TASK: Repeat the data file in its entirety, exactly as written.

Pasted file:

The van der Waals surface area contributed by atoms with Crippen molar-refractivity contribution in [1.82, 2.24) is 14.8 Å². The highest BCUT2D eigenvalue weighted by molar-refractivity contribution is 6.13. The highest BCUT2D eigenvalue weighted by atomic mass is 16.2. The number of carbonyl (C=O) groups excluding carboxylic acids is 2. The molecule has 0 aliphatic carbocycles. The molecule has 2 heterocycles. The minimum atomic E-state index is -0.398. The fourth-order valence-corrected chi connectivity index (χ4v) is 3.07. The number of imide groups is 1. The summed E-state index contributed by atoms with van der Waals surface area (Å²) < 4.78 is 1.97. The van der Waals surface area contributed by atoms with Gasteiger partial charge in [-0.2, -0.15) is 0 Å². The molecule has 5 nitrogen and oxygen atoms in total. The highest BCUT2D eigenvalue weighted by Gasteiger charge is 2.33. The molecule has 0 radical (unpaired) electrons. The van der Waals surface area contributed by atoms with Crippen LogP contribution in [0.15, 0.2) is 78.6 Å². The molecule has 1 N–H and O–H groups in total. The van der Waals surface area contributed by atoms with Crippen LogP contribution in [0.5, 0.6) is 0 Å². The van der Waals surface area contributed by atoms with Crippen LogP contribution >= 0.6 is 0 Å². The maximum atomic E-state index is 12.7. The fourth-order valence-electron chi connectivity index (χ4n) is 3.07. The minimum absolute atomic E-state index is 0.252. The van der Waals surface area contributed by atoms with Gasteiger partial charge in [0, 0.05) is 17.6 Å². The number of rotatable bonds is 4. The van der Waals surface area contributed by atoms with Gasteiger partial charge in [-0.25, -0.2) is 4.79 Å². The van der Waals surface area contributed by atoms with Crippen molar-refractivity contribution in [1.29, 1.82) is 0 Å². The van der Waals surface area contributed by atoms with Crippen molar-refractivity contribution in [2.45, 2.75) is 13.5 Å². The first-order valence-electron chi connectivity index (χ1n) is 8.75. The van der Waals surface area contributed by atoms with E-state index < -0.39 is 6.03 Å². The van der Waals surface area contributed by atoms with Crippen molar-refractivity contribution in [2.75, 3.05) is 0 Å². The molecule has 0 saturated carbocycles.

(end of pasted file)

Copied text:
The van der Waals surface area contributed by atoms with Crippen molar-refractivity contribution in [1.82, 2.24) is 14.8 Å². The highest BCUT2D eigenvalue weighted by molar-refractivity contribution is 6.13. The highest BCUT2D eigenvalue weighted by atomic mass is 16.2. The number of carbonyl (C=O) groups excluding carboxylic acids is 2. The molecule has 0 aliphatic carbocycles. The molecule has 2 heterocycles. The minimum atomic E-state index is -0.398. The fourth-order valence-corrected chi connectivity index (χ4v) is 3.07. The number of imide groups is 1. The summed E-state index contributed by atoms with van der Waals surface area (Å²) < 4.78 is 1.97. The van der Waals surface area contributed by atoms with Gasteiger partial charge in [-0.2, -0.15) is 0 Å². The molecule has 5 nitrogen and oxygen atoms in total. The highest BCUT2D eigenvalue weighted by Gasteiger charge is 2.33. The molecule has 0 radical (unpaired) electrons. The van der Waals surface area contributed by atoms with Crippen LogP contribution in [0.15, 0.2) is 78.6 Å². The molecule has 1 N–H and O–H groups in total. The van der Waals surface area contributed by atoms with Crippen LogP contribution in [0.5, 0.6) is 0 Å². The van der Waals surface area contributed by atoms with Crippen LogP contribution >= 0.6 is 0 Å². The maximum atomic E-state index is 12.7. The fourth-order valence-electron chi connectivity index (χ4n) is 3.07. The minimum absolute atomic E-state index is 0.252. The van der Waals surface area contributed by atoms with Gasteiger partial charge in [0, 0.05) is 17.6 Å². The number of rotatable bonds is 4. The van der Waals surface area contributed by atoms with Gasteiger partial charge in [-0.25, -0.2) is 4.79 Å². The van der Waals surface area contributed by atoms with Crippen molar-refractivity contribution in [1.29, 1.82) is 0 Å². The van der Waals surface area contributed by atoms with Crippen molar-refractivity contribution in [2.45, 2.75) is 13.5 Å². The first-order valence-electron chi connectivity index (χ1n) is 8.75. The van der Waals surface area contributed by atoms with E-state index < -0.39 is 6.03 Å². The van der Waals surface area contributed by atoms with Crippen molar-refractivity contribution in [2.75, 3.05) is 0 Å². The molecule has 0 saturated carbocycles.